open access

Vol 91, No 12 (2020)
Research paper
Published online: 2020-12-31
Get Citation

Outcome dependent growth curves for singleton pregnancies based on birth weight of babies for Polish population

Anna Dera-Szymanowska, Nikodem Horst, Maciej Sobkowski, Krzysztof Szymanowski
DOI: 10.5603/GP.a2020.0125
·
Pubmed: 33447993
·
Ginekol Pol 2020;91(12):740-747.

open access

Vol 91, No 12 (2020)
ORIGINAL PAPERS Obstetrics
Published online: 2020-12-31

Abstract

Objectives: To create outcome dependent fetal growth curves and birth weight standards that can be analyzed for use in
clinic specifically for Western European populations.
Material and methods: We conducted a retrospective study on fetal growth and birth weight trends from live birth singleton
pregnancies between 2005 and 2018 at one of the largest tertiary gynecologic-obstetric hospitals in Poland. The
inclusion criteria were at least 22 weeks of gestation at birth regardless of delivery mode (vaginal or C-section), no congenital
anomalies diagnosed before and after delivery and an Apgar score of at least 7 in the first minute. The final sample
had a total of 39,413 cases (18,562 girls and 20,851 boys). We presented 7 (for all fetuses in the 5th, 10th, 25th, 50th, 75th, 90th
and 95th percentiles) and 6 (for boys and girls each at 10th, 50th and 90th percentiles) fetal growth curves between 25 and
40 weeks of gestation. Birth weight trends were obtained and analyzed from all babies in the 5th, 10th, 25th, 50th, 75th and
95th percentiles born between 22 to 42 weeks of gestation with also separate trends for boys and girls.
Results: The largest differences in fetal growth curves were observed in the 10th and 50th percentiles between 22 and
34 weeks of gestation. A decreasing fetal weight gain pattern was observed between 27 and 30 weeks and after 38 weeks
of gestation, the decrease was more drastic in female. A significant increase from 2009 to 2017 was observed in the weight
of 50th percentile babies born at or after 35 weeks. We found significant discrepancies between our results and the most
used European fetal growth curves particularly in the 10th and 90th percentile weights at 30 weeks.
Conclusions: Separate scales for boys and girls were implied and given the overall difference form commonly used references.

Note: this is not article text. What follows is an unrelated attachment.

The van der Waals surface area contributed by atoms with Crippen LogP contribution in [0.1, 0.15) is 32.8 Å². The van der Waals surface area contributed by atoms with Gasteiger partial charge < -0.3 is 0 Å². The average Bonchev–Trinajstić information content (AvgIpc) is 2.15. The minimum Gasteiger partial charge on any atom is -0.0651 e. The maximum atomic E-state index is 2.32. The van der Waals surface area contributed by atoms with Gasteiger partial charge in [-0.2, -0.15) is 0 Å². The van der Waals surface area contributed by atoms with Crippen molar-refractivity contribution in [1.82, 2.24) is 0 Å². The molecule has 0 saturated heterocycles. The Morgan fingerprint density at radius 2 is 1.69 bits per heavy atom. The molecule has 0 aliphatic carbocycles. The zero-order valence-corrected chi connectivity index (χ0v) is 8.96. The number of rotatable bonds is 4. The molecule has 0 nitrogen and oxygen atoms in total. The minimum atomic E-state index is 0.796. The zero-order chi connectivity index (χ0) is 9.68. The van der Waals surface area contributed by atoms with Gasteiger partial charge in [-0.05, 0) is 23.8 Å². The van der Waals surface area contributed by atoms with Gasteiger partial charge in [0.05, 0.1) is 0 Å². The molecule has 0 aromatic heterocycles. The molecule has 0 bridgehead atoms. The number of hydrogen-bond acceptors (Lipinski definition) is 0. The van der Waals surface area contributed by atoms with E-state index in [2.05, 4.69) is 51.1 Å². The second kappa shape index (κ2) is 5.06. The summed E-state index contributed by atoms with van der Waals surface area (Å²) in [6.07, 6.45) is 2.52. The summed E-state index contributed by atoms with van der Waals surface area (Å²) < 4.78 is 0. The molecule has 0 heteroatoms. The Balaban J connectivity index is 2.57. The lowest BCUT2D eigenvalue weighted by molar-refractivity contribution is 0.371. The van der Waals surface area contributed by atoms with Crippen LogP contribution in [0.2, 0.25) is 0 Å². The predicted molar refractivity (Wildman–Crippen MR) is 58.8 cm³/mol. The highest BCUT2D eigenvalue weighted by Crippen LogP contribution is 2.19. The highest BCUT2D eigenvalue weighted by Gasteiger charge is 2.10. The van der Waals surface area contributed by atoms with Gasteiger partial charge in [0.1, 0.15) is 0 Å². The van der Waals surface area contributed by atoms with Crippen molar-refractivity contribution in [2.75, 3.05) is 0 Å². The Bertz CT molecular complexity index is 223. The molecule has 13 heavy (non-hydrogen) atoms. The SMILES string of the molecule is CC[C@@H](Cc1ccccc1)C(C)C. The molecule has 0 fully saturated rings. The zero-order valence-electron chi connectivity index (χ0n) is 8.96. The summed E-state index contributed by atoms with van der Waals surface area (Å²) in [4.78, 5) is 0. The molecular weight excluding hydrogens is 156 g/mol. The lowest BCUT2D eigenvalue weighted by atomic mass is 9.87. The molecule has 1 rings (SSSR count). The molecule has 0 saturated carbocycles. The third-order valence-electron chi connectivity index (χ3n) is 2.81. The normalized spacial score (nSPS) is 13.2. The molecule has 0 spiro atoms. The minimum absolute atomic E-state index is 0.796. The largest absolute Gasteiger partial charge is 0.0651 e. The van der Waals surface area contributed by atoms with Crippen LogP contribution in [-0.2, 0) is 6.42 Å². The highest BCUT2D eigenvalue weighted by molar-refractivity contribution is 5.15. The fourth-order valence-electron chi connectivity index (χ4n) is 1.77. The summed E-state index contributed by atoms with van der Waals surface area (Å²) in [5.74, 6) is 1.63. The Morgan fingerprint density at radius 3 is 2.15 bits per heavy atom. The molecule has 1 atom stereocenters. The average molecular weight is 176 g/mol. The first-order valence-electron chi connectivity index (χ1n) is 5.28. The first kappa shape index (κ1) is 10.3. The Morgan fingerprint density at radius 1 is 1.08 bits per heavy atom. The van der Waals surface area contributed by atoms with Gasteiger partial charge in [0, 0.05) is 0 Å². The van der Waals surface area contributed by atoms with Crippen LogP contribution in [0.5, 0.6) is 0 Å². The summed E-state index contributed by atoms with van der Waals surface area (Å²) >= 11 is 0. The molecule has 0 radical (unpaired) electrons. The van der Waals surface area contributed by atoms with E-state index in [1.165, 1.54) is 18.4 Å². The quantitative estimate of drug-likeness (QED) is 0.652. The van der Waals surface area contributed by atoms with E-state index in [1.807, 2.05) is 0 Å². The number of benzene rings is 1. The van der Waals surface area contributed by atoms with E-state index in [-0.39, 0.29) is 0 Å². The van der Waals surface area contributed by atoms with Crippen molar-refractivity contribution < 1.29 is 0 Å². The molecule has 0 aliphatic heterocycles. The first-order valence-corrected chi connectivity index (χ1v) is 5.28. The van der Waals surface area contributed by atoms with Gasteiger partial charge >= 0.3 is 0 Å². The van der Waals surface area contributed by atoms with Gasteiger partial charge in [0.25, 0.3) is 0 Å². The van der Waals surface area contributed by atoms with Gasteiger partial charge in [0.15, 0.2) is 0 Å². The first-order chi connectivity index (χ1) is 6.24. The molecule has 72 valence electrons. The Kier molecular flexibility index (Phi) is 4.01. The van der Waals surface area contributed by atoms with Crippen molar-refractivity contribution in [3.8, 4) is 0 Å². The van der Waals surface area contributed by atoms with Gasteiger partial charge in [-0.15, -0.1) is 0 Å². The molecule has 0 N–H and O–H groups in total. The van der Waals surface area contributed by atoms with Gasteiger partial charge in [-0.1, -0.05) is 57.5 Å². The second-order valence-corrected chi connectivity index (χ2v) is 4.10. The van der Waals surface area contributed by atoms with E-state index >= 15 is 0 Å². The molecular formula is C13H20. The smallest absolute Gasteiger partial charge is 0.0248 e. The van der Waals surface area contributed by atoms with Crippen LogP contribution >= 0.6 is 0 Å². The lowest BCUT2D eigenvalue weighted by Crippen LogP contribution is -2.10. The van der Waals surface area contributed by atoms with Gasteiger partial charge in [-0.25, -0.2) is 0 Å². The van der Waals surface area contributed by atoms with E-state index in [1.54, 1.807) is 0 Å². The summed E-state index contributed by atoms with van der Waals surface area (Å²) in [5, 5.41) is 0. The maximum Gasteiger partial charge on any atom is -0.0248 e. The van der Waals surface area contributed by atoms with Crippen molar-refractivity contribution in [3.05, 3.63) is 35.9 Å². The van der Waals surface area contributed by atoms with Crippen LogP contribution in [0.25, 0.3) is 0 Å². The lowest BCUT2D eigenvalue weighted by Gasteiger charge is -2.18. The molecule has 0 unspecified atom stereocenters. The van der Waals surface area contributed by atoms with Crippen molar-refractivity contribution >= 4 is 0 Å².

We believe there is significant value in using these unique patterns found in fetal growth curves and birth weights
of ethnically homogenous population (such as Poland) at everyday clinical practice for more opportunities of safe obstetric
care and higher chances of delivering a healthy child.

Abstract

Objectives: To create outcome dependent fetal growth curves and birth weight standards that can be analyzed for use in
clinic specifically for Western European populations.
Material and methods: We conducted a retrospective study on fetal growth and birth weight trends from live birth singleton
pregnancies between 2005 and 2018 at one of the largest tertiary gynecologic-obstetric hospitals in Poland. The
inclusion criteria were at least 22 weeks of gestation at birth regardless of delivery mode (vaginal or C-section), no congenital
anomalies diagnosed before and after delivery and an Apgar score of at least 7 in the first minute. The final sample
had a total of 39,413 cases (18,562 girls and 20,851 boys). We presented 7 (for all fetuses in the 5th, 10th, 25th, 50th, 75th, 90th
and 95th percentiles) and 6 (for boys and girls each at 10th, 50th and 90th percentiles) fetal growth curves between 25 and
40 weeks of gestation. Birth weight trends were obtained and analyzed from all babies in the 5th, 10th, 25th, 50th, 75th and
95th percentiles born between 22 to 42 weeks of gestation with also separate trends for boys and girls.
Results: The largest differences in fetal growth curves were observed in the 10th and 50th percentiles between 22 and
34 weeks of gestation. A decreasing fetal weight gain pattern was observed between 27 and 30 weeks and after 38 weeks
of gestation, the decrease was more drastic in female. A significant increase from 2009 to 2017 was observed in the weight
of 50th percentile babies born at or after 35 weeks. We found significant discrepancies between our results and the most
used European fetal growth curves particularly in the 10th and 90th percentile weights at 30 weeks.
Conclusions: Separate scales for boys and girls were implied and given the overall difference form commonly used references.
We believe there is significant value in using these unique patterns found in fetal growth curves and birth weights
of ethnically homogenous population (such as Poland) at everyday clinical practice for more opportunities of safe obstetric
care and higher chances of delivering a healthy child.

Get Citation

Keywords

outcome dependent growth curves, singleton pregnancy

About this article
Title

Outcome dependent growth curves for singleton pregnancies based on birth weight of babies for Polish population

Journal

Ginekologia Polska

Issue

Vol 91, No 12 (2020)

Article type

Research paper

Pages

740-747

Published online

2020-12-31

DOI

10.5603/GP.a2020.0125

Pubmed

33447993

Bibliographic record

Ginekol Pol 2020;91(12):740-747.

Keywords

outcome dependent growth curves
singleton pregnancy

Authors

Anna Dera-Szymanowska
Nikodem Horst
Maciej Sobkowski
Krzysztof Szymanowski

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